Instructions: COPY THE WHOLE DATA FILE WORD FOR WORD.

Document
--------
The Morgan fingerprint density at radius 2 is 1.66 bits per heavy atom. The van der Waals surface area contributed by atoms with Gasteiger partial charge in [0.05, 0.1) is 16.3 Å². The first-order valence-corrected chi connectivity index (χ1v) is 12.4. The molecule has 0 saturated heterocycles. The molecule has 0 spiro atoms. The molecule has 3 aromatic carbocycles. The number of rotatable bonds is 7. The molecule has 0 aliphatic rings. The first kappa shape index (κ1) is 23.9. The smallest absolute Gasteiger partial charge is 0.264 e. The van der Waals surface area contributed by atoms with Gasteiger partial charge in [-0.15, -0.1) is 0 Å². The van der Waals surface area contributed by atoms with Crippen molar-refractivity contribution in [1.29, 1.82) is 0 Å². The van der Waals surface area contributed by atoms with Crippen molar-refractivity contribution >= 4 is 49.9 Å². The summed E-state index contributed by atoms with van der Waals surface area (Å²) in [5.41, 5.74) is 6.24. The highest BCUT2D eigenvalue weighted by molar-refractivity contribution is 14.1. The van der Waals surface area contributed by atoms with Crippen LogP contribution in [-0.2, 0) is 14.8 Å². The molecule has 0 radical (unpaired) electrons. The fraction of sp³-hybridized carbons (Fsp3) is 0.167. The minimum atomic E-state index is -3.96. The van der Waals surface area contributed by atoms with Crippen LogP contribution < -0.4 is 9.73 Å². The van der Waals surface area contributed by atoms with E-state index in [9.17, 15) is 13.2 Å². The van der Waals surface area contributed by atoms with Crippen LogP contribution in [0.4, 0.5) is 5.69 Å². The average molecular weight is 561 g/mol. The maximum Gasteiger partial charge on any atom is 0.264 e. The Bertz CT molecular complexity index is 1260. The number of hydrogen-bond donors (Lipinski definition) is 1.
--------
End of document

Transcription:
The Morgan fingerprint density at radius 2 is 1.66 bits per heavy atom. The van der Waals surface area contributed by atoms with Gasteiger partial charge in [0.05, 0.1) is 16.3 Å². The first-order valence-corrected chi connectivity index (χ1v) is 12.4. The molecule has 0 saturated heterocycles. The molecule has 0 spiro atoms. The molecule has 3 aromatic carbocycles. The number of rotatable bonds is 7. The molecule has 0 aliphatic rings. The first kappa shape index (κ1) is 23.9. The smallest absolute Gasteiger partial charge is 0.264 e. The van der Waals surface area contributed by atoms with Gasteiger partial charge in [-0.15, -0.1) is 0 Å². The van der Waals surface area contributed by atoms with Crippen molar-refractivity contribution in [1.29, 1.82) is 0 Å². The van der Waals surface area contributed by atoms with Crippen molar-refractivity contribution >= 4 is 49.9 Å². The summed E-state index contributed by atoms with van der Waals surface area (Å²) in [5.41, 5.74) is 6.24. The highest BCUT2D eigenvalue weighted by molar-refractivity contribution is 14.1. The van der Waals surface area contributed by atoms with Crippen LogP contribution in [-0.2, 0) is 14.8 Å². The molecule has 0 radical (unpaired) electrons. The fraction of sp³-hybridized carbons (Fsp3) is 0.167. The minimum atomic E-state index is -3.96. The van der Waals surface area contributed by atoms with Crippen LogP contribution < -0.4 is 9.73 Å². The van der Waals surface area contributed by atoms with E-state index in [9.17, 15) is 13.2 Å². The van der Waals surface area contributed by atoms with Crippen LogP contribution in [0.4, 0.5) is 5.69 Å². The average molecular weight is 561 g/mol. The maximum Gasteiger partial charge on any atom is 0.264 e. The Bertz CT molecular complexity index is 1260. The number of hydrogen-bond donors (Lipinski definition) is 1.